Promenade Reflection

The sea fret or mist stuck around for a while on my walk this week on Aberavon seafront in south Wales and contributed to this first image which I think is my favourite in this selection for today. I was there to visit the Health and Wellbeing fair in the Aberavon Beach Hotel and in the interest of that subject matter thought that I would go early and take a walk. The weather may have been dark and damp in the early morning but this is a fantastic place and lost nothing for all that.

promenade reflection

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Look, No Hands – Cycling in the Sunshine

The path we followed on the Swansea Health and Wellbeing Walk is divided like many others into separate areas for walkers and cyclists. It is a very useful thing for cyclists to have bells on their bikes – most useful to the walkers. So thanks to all those many cyclists using this path during our walk for warning us that you were there as it is easy to stray from one part of the path to the other. With the noise of traffic on a busy road, the bells become essential!

cyclist

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A Place to Lie – Neolithic Chambered Tomb

It was tempting to lie down in the neolithic chambered tomb at Cairnholy but it felt like it might be dishonouring the place somehow – I would also have had to have been quite short. My walk this week to visit both the tombs at Cairnholy was well worth it even though the weather was coming in around us by the time we were up there. It didn’t stop me trying a few different perspectives on the standing stones at the entrance to the tomb but raindrops on the lens did create a bit of a challenge.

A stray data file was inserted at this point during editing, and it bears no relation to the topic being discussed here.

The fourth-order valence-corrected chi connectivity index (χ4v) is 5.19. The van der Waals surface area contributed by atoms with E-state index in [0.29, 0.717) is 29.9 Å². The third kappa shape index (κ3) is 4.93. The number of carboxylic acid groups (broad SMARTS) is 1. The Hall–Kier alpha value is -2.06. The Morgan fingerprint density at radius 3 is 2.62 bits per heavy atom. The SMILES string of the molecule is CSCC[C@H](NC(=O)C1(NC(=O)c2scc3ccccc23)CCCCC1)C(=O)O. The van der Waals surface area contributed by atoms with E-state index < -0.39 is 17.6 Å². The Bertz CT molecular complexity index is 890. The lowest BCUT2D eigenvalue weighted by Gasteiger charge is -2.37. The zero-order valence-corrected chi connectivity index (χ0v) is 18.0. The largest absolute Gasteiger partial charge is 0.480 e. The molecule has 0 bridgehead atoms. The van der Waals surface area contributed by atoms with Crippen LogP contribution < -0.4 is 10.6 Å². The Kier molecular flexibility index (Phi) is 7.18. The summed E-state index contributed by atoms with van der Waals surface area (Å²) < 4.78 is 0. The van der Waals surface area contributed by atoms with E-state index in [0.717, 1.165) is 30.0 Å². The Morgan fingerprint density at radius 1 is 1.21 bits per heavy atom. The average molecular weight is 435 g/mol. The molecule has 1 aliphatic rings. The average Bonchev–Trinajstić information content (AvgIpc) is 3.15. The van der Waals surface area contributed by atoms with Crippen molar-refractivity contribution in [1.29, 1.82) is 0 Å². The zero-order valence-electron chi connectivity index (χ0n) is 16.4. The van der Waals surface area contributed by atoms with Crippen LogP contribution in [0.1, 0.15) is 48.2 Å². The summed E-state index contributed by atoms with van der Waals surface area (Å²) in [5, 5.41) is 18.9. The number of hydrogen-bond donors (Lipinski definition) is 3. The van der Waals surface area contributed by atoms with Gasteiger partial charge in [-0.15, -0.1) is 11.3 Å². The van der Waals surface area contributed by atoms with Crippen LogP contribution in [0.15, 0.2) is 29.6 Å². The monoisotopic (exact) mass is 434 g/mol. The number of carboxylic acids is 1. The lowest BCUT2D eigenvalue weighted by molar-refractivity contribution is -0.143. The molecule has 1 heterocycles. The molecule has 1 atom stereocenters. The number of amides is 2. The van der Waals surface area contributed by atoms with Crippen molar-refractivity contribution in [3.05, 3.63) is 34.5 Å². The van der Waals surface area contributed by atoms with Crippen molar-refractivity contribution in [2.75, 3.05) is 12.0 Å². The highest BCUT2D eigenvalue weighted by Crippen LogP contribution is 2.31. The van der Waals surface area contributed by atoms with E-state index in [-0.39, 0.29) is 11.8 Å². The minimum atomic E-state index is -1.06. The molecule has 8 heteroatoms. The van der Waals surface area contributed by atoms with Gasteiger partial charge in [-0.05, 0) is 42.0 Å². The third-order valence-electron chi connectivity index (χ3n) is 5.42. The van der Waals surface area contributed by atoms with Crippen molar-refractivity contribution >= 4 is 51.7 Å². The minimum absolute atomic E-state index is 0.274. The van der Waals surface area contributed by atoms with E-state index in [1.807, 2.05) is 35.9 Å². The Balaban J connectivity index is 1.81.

Cairn holy chambered tomb

Cairn holy chambered tomb

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Wet, Drying and Dry – Subtlety in Sand

While the patterns in sand I have been looking at on my walk this week have been details of the beach in Swansea Bay, there are also interesting patterns and textures to be seen from longer, wider viewpoints. In this first shot today I like the gradual fading of the reflected light on wet sand as it transitions to drying sand.

In the second photo the pattern was subtle, perhaps more-so in reality than it is in the image but still noticeably there and resembling a tiger’s stripes. While I enjoy nuance within imagery and my surroundings, I thought it would be interesting to take a look at this pattern strengthened and converting to monochrome and increasing the contrast was one relatively quick way to do this.

Beach Perspective

Beach Perspective

Dry and Drying sand

Dry and Drying

monochrome sand

monochrome sand

There was subtlety in the sounds of the beach on this walk as well as in the patterns of sand. I got my recorder out again as soon as I heard my footsteps on top of one of the sand banks where the surface still retained water and the rhythm of my footsteps created a fizz of compressed sand and released moisture. The passing of a distant small aircraft only seemed to emphasise the peace of the beach at this stage of my walk.

Footsteps in Damp Sand

Perspectives Viewpoints and Angles